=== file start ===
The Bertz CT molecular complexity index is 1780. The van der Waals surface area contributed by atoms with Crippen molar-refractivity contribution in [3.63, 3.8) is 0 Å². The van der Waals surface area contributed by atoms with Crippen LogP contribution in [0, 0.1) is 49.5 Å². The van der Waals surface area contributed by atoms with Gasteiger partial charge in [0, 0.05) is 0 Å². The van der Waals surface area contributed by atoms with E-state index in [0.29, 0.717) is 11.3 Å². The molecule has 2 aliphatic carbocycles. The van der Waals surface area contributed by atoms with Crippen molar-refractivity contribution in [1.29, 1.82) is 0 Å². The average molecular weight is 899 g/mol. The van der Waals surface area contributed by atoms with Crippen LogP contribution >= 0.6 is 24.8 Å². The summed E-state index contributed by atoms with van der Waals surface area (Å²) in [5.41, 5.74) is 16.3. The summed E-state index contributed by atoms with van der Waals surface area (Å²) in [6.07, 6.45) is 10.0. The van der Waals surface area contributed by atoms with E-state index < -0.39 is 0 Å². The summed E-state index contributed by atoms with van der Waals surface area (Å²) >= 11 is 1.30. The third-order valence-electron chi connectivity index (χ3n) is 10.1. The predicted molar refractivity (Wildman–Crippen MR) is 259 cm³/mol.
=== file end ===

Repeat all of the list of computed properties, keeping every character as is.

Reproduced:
The Bertz CT molecular complexity index is 1780. The van der Waals surface area contributed by atoms with Crippen molar-refractivity contribution in [3.63, 3.8) is 0 Å². The van der Waals surface area contributed by atoms with Crippen LogP contribution in [0, 0.1) is 49.5 Å². The van der Waals surface area contributed by atoms with Gasteiger partial charge in [0, 0.05) is 0 Å². The van der Waals surface area contributed by atoms with E-state index in [0.29, 0.717) is 11.3 Å². The molecule has 2 aliphatic carbocycles. The van der Waals surface area contributed by atoms with Crippen molar-refractivity contribution in [1.29, 1.82) is 0 Å². The average molecular weight is 899 g/mol. The van der Waals surface area contributed by atoms with Crippen LogP contribution >= 0.6 is 24.8 Å². The summed E-state index contributed by atoms with van der Waals surface area (Å²) in [5.41, 5.74) is 16.3. The summed E-state index contributed by atoms with van der Waals surface area (Å²) in [6.07, 6.45) is 10.0. The van der Waals surface area contributed by atoms with E-state index < -0.39 is 0 Å². The summed E-state index contributed by atoms with van der Waals surface area (Å²) >= 11 is 1.30. The third-order valence-electron chi connectivity index (χ3n) is 10.1. The predicted molar refractivity (Wildman–Crippen MR) is 259 cm³/mol.